Heffron signs knockout TV deal

Mark Heffron (right) with his manager Kevin Maree
Mark Heffron (right) with his manager Kevin Maree
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Hard-hitting super-middleweight Mark Heffron has been given the platform to get his career off the ground after signing a knockout three-year deal with Frank Warren’s Queensbury Promotions.

The 25-year-old has been threatening to shake up the 168lb division for some time, having obliterated everyone put before him, but now, utilising the springboard that BoxNation’s partnership with BT Sport can bring, ‘Kid Dynamite’ is ready to explode in to life.

Heffron, managed by Clitheroe boxing coach Kevin Maree and trained by Pat Barrett, faces Christian Hoskin Gomez at the Middleton Arena tomorrow before launching the next phase of his professional tenure on April 8th.

The popular pugilist is set to feature on the blockbuster card headlined by Terry Flanagan’s WBO World Lightweight championship defence against Russia’s Petr Petrov at the Manchester Arena.

That show will also stage the debut of two-time Olympic gold medalist Nicola Adams as well as the WBO European super-welterweight battle between Liam Williams and Liam Smith.

“This will get my career off the ground,” he said. “I got a call off my manager, Kevin Maree, saying that they wanted to speak to me. I went to the meeting and it all went really well.

“It was all unveiled at the Etihad and it couldn’t have gone any better. It felt a bit weird being in front of all those top people but I knew a lot of the fighters from the amateurs.

“I’m fighting on Friday and then I have my first fight under Frank Warren in April, live on BT Sport. I’ve signed a three-year contract with the promise of four fights per year.”

The Hall of Fame promoter has high hopes for Heffron and promises have already been made to throw their latest recruit in at the deep end.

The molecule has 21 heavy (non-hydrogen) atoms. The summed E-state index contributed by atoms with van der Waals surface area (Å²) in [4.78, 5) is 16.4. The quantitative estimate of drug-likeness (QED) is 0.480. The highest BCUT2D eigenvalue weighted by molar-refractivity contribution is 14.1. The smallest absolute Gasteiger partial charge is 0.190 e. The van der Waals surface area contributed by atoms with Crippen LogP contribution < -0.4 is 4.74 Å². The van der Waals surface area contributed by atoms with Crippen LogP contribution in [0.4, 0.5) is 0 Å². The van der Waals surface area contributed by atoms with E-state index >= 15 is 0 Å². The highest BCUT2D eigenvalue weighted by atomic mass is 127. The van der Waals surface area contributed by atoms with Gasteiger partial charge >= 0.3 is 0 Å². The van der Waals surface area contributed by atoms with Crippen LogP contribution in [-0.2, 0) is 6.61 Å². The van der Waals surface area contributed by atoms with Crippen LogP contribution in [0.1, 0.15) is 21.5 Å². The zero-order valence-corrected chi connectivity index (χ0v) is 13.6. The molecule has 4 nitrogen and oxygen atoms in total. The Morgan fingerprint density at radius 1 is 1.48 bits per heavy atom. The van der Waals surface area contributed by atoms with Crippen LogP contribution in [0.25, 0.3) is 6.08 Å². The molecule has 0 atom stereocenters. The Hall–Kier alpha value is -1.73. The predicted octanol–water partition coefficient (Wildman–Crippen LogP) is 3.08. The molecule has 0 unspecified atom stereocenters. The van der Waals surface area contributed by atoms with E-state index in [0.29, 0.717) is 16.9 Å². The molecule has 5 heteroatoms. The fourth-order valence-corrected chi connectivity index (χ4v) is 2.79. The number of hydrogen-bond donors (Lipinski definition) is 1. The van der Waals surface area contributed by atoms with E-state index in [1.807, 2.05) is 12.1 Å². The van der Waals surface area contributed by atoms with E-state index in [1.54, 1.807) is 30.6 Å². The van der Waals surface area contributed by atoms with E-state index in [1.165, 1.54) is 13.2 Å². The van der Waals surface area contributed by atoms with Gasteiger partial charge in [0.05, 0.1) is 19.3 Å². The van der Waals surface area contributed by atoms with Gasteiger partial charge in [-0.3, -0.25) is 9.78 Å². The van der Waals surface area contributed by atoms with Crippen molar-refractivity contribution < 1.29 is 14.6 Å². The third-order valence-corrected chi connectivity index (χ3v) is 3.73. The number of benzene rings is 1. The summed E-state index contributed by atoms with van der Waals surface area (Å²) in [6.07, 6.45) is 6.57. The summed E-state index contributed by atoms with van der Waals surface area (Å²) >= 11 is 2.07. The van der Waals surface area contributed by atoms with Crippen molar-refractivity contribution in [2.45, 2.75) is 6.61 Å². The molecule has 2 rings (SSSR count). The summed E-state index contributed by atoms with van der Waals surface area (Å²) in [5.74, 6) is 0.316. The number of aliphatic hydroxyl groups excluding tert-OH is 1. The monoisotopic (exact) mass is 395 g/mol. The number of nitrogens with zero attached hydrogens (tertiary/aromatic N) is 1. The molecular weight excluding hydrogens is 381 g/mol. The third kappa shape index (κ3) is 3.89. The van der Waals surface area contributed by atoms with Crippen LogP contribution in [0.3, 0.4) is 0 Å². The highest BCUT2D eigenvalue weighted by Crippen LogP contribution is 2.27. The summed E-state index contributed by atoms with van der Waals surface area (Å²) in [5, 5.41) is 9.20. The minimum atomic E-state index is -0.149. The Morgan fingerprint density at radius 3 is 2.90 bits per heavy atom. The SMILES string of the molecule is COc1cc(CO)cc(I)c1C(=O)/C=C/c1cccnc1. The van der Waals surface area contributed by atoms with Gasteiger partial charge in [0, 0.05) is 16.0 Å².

The Collyhurst and Moston Lads Club fighter, who had initially camped out at the Stirk House in Gisburn, is targeting the IBO route and, more specifically, Chris Eubank Jr’s world title strap.

“I’ve got a few title fights coming up after the next one,” he said. “I’m being thrown in at the deep end but I’m ready because I’ve had enough experience.

“I think that we’re going to go down the IBO route with the interim belts. There haven’t really been any names mentioned yet though.

“The main fight that I would want now is the Chris Eubank Jr one. He’s got the world title at super-middleweight so I would love to fight him for that. If the chance arose and the money was right then I would definitely take it.

“I’ve watched a lot of him and he’s only comfortable if he gets his own way. That’s something that wouldn’t happen against me. I’m aiming for Eubank Jr and taking that belt off him. I want to win a title outright.”

But there’s no ceiling to Heffron’s ambition. Currently ranked 17th in Britain, with a professional record that boasts 11 knockouts within his 13 triumph, the Oldham-born boxer is determined to mix it with the likes of George Groves, Callum Smith and James DeGale in the near future.

Heffron certainly has the talent to do that. His 84.6% knockout ratio is the fourth most impressive record in British boxing of the fighters that have had 10-plus contests. Only Anthony Joshua, Joe Pigord and Nick Webb carry better numbers.

“I definitely see myself as a big threat in that division,” he said. “I’ve got one of the best knockout rates in British boxing. There aren’t many aside from Anthony Joshua that boast a better percentage than me. It’s an honour to be considered alongside him because he’s a machine.

“I pride myself on my power and my strength, I think that can take me a long way, but I’ve got a lot more to me than that.

“Some people think that I’m a one-trick pony but I want to prove them wrong. They’re going to see a different fighter now. I’m a skillful boxer and I’m out to prove that. I’m more than just a big hitter.”

Heffron added: “I am 100% looking to impact higher up. In the next two years I want to be in the mix with all those guys at the top. I’m 25 now and the best is yet to come.

“This deal means the world to me. It’s something I’ve been working on since I turned pro. I’ve had to work harder than most for this.

“I’ve had to keep knocking people out and winning fights to get here. Things couldn’t be any better at the moment.”